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Organizations that have multiple sites (datacenters) with vCenter servers on each site and that are configured for enhanced linked mode (ELM) can share VM templates across the entire infrastructure.
This has many advantages for an organization and its security. Moreover, it simplifies template management by maintaining a single location where you upload the up-to-date templates as well as templates that are optimized for performance and security.
The main idea with templates was always to have a "ready-to-go" image from which you can create (clone) a new VM with minimal effort. You can deploy VMs where the base OS is up to date with its patches and hardened without applications installed. All corporate VMs can be created with the same baseline level of security.
You can create and deploy a content library for one local vCenter Server instance or publish and share the organization's content across multiple vCenter instances. Once your content library is created, you can upload some templates and then deploy your virtual machines (VMs) from it. The content library also enables you to a secure your content with a password so that only admins knowing the password can actually deploy new VMs from it.
To access content libraries in vSphere, just select Menu > Content libraries.
Then click one of the local libraries you created on your vCenter. In our case, there is only one, called "local."
Click Templates to continue. Here, you can view the various kinds of templates you might have (VMTX, OVF). I uploaded one template called "PhotonOS_Template" for testing purposes.
Click the Templates tab
Click the template to view its details. Then select Actions > Publish.
If you do not have any subscriber library, you have to create one before you can publish the templates somewhere. To create a subscriber library, go to Content libraries and click one of the local libraries to display its details. Then select Actions > New Subscription.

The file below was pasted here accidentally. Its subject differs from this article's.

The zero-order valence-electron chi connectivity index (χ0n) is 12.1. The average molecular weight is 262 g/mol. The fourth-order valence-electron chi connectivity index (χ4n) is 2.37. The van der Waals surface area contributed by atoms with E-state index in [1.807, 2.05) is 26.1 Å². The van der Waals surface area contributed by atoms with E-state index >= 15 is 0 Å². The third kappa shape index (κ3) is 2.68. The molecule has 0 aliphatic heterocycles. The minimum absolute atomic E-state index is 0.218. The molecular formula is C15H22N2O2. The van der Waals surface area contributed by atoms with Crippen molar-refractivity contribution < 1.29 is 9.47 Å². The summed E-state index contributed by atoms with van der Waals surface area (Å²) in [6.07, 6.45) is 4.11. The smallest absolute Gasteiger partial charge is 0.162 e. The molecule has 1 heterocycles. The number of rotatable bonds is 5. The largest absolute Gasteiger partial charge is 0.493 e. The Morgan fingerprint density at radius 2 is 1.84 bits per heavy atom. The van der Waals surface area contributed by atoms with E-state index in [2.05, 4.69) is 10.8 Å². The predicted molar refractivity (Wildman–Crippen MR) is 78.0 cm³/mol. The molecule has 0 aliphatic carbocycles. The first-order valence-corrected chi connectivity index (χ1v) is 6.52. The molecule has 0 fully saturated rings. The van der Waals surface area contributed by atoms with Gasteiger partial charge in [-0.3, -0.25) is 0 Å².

A subscription creates a link between the publisher and subscriber libraries to ensure the content is synchronized between them. A wizard walks you through the process of creating a subscription.
Another option is to create a secondary subscription to an existing subscriber library. This option may be interesting if you have a third datacenter.
One configuration option enables you to download the content immediately or only when needed. If you chose "when needed," the template isn't copied to the subscriber library immediately. Subscriber libraries take their content from other published libraries. You can add a meaningful name and description to identify the library later on. I'd suggest using a site description with the name of the building, city, etc.
On the next screen, specify the folder for the subscriber library. In our case, it is another datacenter we created.
This screen specifies the compute resource needed for this subscriber library.
Once we have created the subscriber library, we can come back to the step in which we publish the VM template. Select the template file. Then select Actions > Publish. Now that we have the subscriber library created, so this subscriber library will now appear here.
Once done, the system will automatically synchronize the two libraries with the template if you have selected to download content "immediately." However, if you selected the option to download library content only when needed, only the content metadata is downloaded, not the content itself.
The concept of content libraries in VMware vSphere is fairly simple: subscribed libraries are content libraries where the content is connected to that of a published local library. You create a subscribed library to subscribe to a published library. Content cannot be added to a subscribed library. The only option is to synchronize the content of the subscribed library with the content of the published library. A subscribed library can be created on the same vCenter or on the vCenter at the remote site; in the latter case, the content is automatically synchronized with the source published library. You can create as many subscribed libraries as you like.
Content libraries can contain ISO images, text files, certificates, or VMTX files (these are VM templates cloned or transformed from VMs). All these items can be imported into a content library from your local administration workstation or from a web server.